The Gould Evans San Francisco studio is located near the Highway 101 Central Freeway overpass: a noisy, smoggy, car-centric barrier between the SOMA and Mission neighborhoods. In 2018, we started brainstorming ideas for integrating the overpass to better serve the neighborhood. And, because Covid-19 is exacerbating the need for safe, equitable open public space – we’re seeing this piece of urban infrastructure through a new lens. How can a freeway be rethought to reduce our city’s carbon footprint? What does a truly integrated, equitable public space look like? And, what aspects does it need to make all members of the community feel welcome?
Last week, we posed these questions to a virtual audience of over 200 at San Francisco Design Week. Joined by San Francisco’s Planning Director Rich Hillis, Bob Baum and Sean Zaudke of Gould Evans presented design ideas for the Central Freeway overpass and gathered feedback from community stakeholders.
The design involves removing portions of the ¾ mile stretch of freeway near the I-80 / US-101 to the intersection of Market and Octavia street – allowing for greater sunlight penetration, greening and reduced wind conditions. An elevated pathway then weaves between the upper and lower levels creating new vistas of the city – connecting the north and south ends. The 90’ ft width and linear shape increases movement and to some extent limits large gatherings, creating a set of “urban lungs” for an otherwise dense area. Opportunities for sports, playgrounds, community arts programs and local food trucks exist throughout.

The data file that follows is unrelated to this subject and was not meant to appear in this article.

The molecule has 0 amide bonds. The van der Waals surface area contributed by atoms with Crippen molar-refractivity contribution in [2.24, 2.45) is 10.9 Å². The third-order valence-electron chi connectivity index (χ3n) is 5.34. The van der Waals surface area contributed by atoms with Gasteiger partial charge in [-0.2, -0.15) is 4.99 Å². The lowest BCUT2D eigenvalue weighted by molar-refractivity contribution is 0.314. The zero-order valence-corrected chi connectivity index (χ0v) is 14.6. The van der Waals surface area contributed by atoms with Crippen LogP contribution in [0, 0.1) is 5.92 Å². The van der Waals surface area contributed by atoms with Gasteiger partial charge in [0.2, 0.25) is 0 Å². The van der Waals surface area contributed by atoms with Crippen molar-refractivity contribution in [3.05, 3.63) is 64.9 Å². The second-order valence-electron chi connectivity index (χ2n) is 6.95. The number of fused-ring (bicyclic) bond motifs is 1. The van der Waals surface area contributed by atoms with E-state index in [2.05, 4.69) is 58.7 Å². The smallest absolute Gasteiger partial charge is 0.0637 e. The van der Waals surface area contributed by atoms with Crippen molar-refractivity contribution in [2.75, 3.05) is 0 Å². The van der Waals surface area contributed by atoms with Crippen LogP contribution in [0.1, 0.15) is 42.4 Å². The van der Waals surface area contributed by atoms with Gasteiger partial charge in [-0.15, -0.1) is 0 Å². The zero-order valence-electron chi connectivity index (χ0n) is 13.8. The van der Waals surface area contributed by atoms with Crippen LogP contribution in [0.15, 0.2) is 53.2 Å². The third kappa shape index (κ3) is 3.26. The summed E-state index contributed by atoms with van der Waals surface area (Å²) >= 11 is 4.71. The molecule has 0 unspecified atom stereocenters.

A commuter rail on the lower level, and solar and wind generators on the upper pathway pavilions, harness the power of sustainable design to help reduce our city’s carbon footprint. On the lower level, the Mission Creek that historically flowed through this area is unearthed and restored. The resulting site, a visually artful landmark, supports ecological and physical wellness.
Historically, repurposing and reintegrating industrial infrastructure leads to dynamic and walkable new neighborhoods. Octavia Boulevard, for example, was transformed from an overpass into a surface boulevard as part of the Central Freeway replacement project. The redesign of the freeway structure itself could have a transformative impact on its surroundings, in terms of generating additional green space and adjacent affordable housing and neighborhood services. For example the nodes created by the upper and lower connections at major intersections could support socially equitable mixed-use housing and green rooftops; benefiting all members of the public.
Of course, this is a conceptual idea; community feedback and extensive studies need to be conducted before moving forward. However, recently – looming issues surrounding residential density, affordability, limited public transit and limited public space opportunities have become critical problems to contend with in San Francisco. Now more than ever, we should consider alternative ways to rethink our urban infrastructure to improve the public realm and keep our citizens safe and healthy.